When gambling with shares in the video game chain GameStop, the hedge fund White Square Capital lost out to small investors. The fund is now being closed.

One of the hedge funds that burned its fingers while betting on stocks against the video game provider GameStop is closing down, according to the Financial Times (FT). London-based White Square Capital has told investors to close its main fund and repay the capital this month, the newspaper reported. The hedge fund managed $ 440 million in its prime. When gambling against GameStop, White Square Capital then made losses in the double-digit percentage range.

The closure of the fund should not be related to it, insiders told the “FT” (here you can find the original article, which is subject to a fee). Rather, the business model as a whole no longer works. There are “too many fish in the pond” quoted the newspaper hedge fund manager Florian Kronawitter. A letter to investors said the hedge fund had recovered somewhat from the GameStop losses and had even received fresh money. Nevertheless, it was decided to close. There is a trend reversal away from hedge funds towards cheaper alternatives.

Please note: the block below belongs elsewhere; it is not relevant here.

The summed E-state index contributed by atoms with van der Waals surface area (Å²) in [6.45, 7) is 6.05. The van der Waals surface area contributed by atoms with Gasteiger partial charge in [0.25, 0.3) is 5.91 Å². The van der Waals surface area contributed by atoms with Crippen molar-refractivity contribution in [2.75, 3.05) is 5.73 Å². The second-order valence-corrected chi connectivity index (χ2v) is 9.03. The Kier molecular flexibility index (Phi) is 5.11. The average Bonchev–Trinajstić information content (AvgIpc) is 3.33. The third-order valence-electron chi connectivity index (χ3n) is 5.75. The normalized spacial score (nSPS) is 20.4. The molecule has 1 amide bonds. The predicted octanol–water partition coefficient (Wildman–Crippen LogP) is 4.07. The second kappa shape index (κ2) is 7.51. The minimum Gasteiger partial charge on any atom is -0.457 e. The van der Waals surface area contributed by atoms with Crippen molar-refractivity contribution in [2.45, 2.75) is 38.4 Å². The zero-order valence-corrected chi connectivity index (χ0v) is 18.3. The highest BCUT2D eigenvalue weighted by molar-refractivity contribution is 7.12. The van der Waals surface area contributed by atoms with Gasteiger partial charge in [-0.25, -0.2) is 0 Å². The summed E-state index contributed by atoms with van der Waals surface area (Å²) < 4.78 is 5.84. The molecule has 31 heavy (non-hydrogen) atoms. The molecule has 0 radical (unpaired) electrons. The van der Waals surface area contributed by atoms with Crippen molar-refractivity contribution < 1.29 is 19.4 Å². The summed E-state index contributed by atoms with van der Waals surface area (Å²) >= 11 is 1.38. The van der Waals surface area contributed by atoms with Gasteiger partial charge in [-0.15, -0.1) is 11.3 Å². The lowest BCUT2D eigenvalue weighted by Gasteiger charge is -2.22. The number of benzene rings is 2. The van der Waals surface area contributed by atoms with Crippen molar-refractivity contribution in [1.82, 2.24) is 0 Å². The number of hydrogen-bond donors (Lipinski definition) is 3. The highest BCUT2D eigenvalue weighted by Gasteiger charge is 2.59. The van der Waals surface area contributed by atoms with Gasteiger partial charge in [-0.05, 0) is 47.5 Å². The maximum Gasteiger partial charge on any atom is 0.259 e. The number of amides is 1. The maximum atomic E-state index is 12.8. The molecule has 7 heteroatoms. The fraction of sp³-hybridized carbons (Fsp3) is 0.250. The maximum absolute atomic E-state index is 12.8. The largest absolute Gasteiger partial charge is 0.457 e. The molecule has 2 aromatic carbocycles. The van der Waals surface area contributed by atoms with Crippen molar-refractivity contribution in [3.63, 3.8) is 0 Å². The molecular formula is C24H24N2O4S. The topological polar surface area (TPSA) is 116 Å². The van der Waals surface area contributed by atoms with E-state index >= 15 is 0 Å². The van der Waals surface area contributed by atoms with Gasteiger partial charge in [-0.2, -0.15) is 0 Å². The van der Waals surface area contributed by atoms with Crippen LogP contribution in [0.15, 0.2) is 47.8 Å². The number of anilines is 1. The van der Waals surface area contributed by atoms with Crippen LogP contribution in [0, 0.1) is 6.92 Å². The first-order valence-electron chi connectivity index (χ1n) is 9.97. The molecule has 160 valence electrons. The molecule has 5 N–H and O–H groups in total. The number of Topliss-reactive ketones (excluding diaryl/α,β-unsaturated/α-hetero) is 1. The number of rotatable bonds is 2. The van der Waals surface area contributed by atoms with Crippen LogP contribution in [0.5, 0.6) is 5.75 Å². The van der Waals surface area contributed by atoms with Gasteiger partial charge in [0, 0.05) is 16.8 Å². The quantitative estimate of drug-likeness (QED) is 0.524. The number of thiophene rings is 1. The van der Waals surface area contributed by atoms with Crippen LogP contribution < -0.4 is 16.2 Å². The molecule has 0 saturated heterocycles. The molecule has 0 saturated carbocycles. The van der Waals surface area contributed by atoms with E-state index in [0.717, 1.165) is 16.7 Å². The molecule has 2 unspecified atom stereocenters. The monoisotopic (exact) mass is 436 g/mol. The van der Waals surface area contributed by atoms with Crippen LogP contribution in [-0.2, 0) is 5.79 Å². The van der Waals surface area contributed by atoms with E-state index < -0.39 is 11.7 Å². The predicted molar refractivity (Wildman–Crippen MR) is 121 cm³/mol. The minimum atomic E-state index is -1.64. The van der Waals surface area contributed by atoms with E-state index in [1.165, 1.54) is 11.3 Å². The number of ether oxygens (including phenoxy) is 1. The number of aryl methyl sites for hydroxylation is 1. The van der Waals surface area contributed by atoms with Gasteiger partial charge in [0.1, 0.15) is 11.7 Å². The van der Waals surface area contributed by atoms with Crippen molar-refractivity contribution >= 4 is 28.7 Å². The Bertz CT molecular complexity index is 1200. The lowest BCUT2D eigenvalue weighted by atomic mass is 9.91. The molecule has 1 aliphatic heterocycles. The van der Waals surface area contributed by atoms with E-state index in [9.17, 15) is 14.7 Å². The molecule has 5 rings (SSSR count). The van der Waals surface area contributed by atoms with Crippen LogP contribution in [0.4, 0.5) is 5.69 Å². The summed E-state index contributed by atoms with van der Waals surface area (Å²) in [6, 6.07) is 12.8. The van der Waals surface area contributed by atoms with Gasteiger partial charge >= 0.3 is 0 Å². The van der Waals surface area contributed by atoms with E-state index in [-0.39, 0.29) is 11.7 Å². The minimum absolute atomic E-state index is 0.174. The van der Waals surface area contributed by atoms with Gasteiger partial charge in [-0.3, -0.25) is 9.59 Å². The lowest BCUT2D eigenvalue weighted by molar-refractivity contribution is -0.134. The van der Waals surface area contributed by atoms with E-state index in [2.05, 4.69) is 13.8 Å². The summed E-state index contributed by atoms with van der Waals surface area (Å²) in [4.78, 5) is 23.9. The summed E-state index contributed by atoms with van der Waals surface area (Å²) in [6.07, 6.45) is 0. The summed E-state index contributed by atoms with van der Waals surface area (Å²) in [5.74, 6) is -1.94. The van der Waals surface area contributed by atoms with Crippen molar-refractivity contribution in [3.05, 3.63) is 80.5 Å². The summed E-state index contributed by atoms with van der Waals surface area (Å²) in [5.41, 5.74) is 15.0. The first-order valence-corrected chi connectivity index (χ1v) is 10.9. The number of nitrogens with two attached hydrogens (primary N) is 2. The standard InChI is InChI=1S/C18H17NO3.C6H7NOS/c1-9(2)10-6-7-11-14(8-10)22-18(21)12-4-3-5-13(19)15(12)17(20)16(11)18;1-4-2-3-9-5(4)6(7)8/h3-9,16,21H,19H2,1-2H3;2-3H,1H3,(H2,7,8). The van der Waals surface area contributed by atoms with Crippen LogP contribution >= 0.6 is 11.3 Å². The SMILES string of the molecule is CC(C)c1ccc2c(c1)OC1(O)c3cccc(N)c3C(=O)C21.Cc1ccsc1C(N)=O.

White Square Capital and other hedge funds like Melvin Capital gambled away betting against GameStop. The investors had bet on falling prices at the video game retailer. They had sold the stock “empty”. That means: you borrow them from large funds, sell them, wait for the price to fall, buy them back for less and give them back to the lender; the difference between the purchase and sales price minus the rental fee is your profit.

But small investors had networked online, driven up the price of the video game retailer through purchases and thus put the professional investors, who were betting on falling prices, into a mess. The price of the GameStop share had increased tenfold within days – although the real business development of the video game retailer is dreary. The hedge funds sometimes made huge losses when betting.